Little Richard's childhood home in Macon will find new life as a community center, thanks to the Georgia Department of Transportation.

Little Richard's Macon home gets new life amid highway construction

Highway construction can divide neighborhoods and destroy history. But one Macon landmark has found new life amid the reconstruction of the I-75/I-16 interchange. 

The Georgia Department of Transportation has relocated Little Richard’s childhood home, which will become a community center. It’s part of GDOT’s $12 million effort to mitigate construction effects in the Pleasant Hill neighborhood around the interchange. 

The interchange originally was built in the 1960s, when little thought was often given to the effects of highway construction on surrounding neighborhoods. Times – and federal law – have changed. Among other things, GDOT is paying to relocate 24 homes affected by the construction, create a linear park in the neighborhood and develop a heritage tour highlighting structures of historical interest in the area. 

Little Richard’s home – now a bright yellow box – was moved last year (The Macon Telegraph has a fun video here). The rock and roll pioneer blessed the effort on his 85th birthday in December.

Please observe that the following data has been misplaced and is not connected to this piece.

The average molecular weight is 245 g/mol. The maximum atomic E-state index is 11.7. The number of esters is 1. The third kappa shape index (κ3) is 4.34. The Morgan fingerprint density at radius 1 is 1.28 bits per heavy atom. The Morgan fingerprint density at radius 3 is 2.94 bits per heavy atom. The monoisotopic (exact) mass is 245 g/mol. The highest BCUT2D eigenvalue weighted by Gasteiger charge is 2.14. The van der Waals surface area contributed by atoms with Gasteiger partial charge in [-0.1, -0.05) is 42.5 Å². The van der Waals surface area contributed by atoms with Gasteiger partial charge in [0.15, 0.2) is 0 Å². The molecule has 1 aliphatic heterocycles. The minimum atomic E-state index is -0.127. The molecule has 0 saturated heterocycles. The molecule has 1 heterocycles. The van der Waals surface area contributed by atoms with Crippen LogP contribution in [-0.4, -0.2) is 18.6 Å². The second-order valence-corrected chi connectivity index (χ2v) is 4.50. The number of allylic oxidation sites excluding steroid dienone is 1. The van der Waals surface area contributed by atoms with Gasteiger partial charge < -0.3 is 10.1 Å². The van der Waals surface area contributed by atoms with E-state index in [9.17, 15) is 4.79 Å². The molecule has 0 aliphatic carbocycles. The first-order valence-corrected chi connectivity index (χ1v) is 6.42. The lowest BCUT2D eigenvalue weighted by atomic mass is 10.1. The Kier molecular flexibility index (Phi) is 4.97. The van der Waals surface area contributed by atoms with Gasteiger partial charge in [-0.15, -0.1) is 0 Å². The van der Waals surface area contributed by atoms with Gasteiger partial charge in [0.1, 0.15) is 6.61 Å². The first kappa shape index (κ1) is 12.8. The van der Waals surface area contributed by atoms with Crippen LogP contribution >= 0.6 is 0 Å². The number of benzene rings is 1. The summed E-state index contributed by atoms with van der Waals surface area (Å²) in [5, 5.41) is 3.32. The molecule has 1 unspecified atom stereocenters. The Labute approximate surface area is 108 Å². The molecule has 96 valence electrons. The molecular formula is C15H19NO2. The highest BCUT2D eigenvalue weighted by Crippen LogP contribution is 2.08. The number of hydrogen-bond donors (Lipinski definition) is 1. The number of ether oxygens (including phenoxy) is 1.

The Georgia Department of Transportation relocated Little Richard's childhood home in Macon as it mitigates the effects of rebuilding the I-75/I-16 interchange.

The mitigation money is a tiny fraction of the $500 million GDOT will spend in coming years on the new interchange – a key freight and commuter junction. 

“There was a positive outcome for a neighborhood that was definitely affected in the ‘60s,” GDOT Commissioner Russell McMurry told The Atlanta Journal-Constitution last week. 

You can learn more about the I-75/I-16 interchange project – and more about the neighborhood mitigation effort – here.

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